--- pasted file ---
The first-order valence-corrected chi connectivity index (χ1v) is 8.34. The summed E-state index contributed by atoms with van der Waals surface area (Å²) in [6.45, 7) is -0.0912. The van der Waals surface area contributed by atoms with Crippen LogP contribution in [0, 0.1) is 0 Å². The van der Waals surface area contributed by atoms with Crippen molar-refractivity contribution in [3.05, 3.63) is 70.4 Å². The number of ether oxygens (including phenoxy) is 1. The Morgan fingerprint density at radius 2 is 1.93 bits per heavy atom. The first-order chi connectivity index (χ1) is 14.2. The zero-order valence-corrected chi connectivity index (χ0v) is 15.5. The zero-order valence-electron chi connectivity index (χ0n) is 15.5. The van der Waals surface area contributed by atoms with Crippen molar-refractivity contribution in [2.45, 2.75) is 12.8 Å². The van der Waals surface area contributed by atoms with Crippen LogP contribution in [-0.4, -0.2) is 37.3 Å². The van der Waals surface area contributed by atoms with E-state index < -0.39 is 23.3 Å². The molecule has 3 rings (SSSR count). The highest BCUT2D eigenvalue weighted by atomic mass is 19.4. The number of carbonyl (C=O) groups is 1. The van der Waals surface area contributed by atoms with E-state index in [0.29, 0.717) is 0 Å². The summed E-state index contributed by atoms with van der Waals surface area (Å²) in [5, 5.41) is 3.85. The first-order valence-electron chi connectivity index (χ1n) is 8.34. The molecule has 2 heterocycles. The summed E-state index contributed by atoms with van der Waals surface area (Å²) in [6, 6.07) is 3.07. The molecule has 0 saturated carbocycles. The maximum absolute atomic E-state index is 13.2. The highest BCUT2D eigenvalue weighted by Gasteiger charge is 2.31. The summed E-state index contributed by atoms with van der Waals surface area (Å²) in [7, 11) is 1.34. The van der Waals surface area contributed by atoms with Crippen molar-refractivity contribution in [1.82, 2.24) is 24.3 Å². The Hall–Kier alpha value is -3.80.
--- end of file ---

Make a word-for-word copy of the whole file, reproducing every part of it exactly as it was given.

The first-order valence-corrected chi connectivity index (χ1v) is 8.34. The summed E-state index contributed by atoms with van der Waals surface area (Å²) in [6.45, 7) is -0.0912. The van der Waals surface area contributed by atoms with Crippen LogP contribution in [0, 0.1) is 0 Å². The van der Waals surface area contributed by atoms with Crippen molar-refractivity contribution in [3.05, 3.63) is 70.4 Å². The number of ether oxygens (including phenoxy) is 1. The Morgan fingerprint density at radius 2 is 1.93 bits per heavy atom. The first-order chi connectivity index (χ1) is 14.2. The zero-order valence-corrected chi connectivity index (χ0v) is 15.5. The zero-order valence-electron chi connectivity index (χ0n) is 15.5. The van der Waals surface area contributed by atoms with Crippen molar-refractivity contribution in [2.45, 2.75) is 12.8 Å². The van der Waals surface area contributed by atoms with Crippen LogP contribution in [-0.4, -0.2) is 37.3 Å². The van der Waals surface area contributed by atoms with E-state index < -0.39 is 23.3 Å². The molecule has 3 rings (SSSR count). The highest BCUT2D eigenvalue weighted by atomic mass is 19.4. The number of carbonyl (C=O) groups is 1. The van der Waals surface area contributed by atoms with E-state index in [0.29, 0.717) is 0 Å². The summed E-state index contributed by atoms with van der Waals surface area (Å²) in [5, 5.41) is 3.85. The first-order valence-electron chi connectivity index (χ1n) is 8.34. The molecule has 2 heterocycles. The summed E-state index contributed by atoms with van der Waals surface area (Å²) in [6, 6.07) is 3.07. The molecule has 0 saturated carbocycles. The maximum absolute atomic E-state index is 13.2. The highest BCUT2D eigenvalue weighted by Gasteiger charge is 2.31. The summed E-state index contributed by atoms with van der Waals surface area (Å²) in [7, 11) is 1.34. The van der Waals surface area contributed by atoms with Crippen molar-refractivity contribution in [1.82, 2.24) is 24.3 Å². The Hall–Kier alpha value is -3.80.